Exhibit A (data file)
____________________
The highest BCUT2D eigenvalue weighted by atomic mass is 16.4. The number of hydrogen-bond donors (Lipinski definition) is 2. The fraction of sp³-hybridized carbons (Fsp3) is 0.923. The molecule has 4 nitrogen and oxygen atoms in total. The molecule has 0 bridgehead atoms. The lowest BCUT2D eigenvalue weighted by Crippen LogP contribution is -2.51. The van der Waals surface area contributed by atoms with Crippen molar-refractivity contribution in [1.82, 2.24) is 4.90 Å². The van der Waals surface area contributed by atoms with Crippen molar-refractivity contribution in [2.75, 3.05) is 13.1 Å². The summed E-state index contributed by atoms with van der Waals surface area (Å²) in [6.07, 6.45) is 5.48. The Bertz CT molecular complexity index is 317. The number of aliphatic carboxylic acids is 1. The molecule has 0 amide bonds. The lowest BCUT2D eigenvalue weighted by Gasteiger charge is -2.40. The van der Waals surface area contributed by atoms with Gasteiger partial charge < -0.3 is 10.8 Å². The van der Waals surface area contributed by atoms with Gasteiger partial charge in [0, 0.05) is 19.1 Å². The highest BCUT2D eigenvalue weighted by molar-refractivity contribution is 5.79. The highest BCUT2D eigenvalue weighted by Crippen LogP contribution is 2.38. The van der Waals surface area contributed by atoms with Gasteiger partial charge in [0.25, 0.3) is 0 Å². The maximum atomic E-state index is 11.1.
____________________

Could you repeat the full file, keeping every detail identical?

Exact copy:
The highest BCUT2D eigenvalue weighted by atomic mass is 16.4. The number of hydrogen-bond donors (Lipinski definition) is 2. The fraction of sp³-hybridized carbons (Fsp3) is 0.923. The molecule has 4 nitrogen and oxygen atoms in total. The molecule has 0 bridgehead atoms. The lowest BCUT2D eigenvalue weighted by Crippen LogP contribution is -2.51. The van der Waals surface area contributed by atoms with Crippen molar-refractivity contribution in [1.82, 2.24) is 4.90 Å². The van der Waals surface area contributed by atoms with Crippen molar-refractivity contribution in [2.75, 3.05) is 13.1 Å². The summed E-state index contributed by atoms with van der Waals surface area (Å²) in [6.07, 6.45) is 5.48. The Bertz CT molecular complexity index is 317. The number of aliphatic carboxylic acids is 1. The molecule has 0 amide bonds. The lowest BCUT2D eigenvalue weighted by Gasteiger charge is -2.40. The van der Waals surface area contributed by atoms with Gasteiger partial charge < -0.3 is 10.8 Å². The van der Waals surface area contributed by atoms with Gasteiger partial charge in [0, 0.05) is 19.1 Å². The highest BCUT2D eigenvalue weighted by molar-refractivity contribution is 5.79. The highest BCUT2D eigenvalue weighted by Crippen LogP contribution is 2.38. The van der Waals surface area contributed by atoms with Gasteiger partial charge in [0.25, 0.3) is 0 Å². The maximum atomic E-state index is 11.1.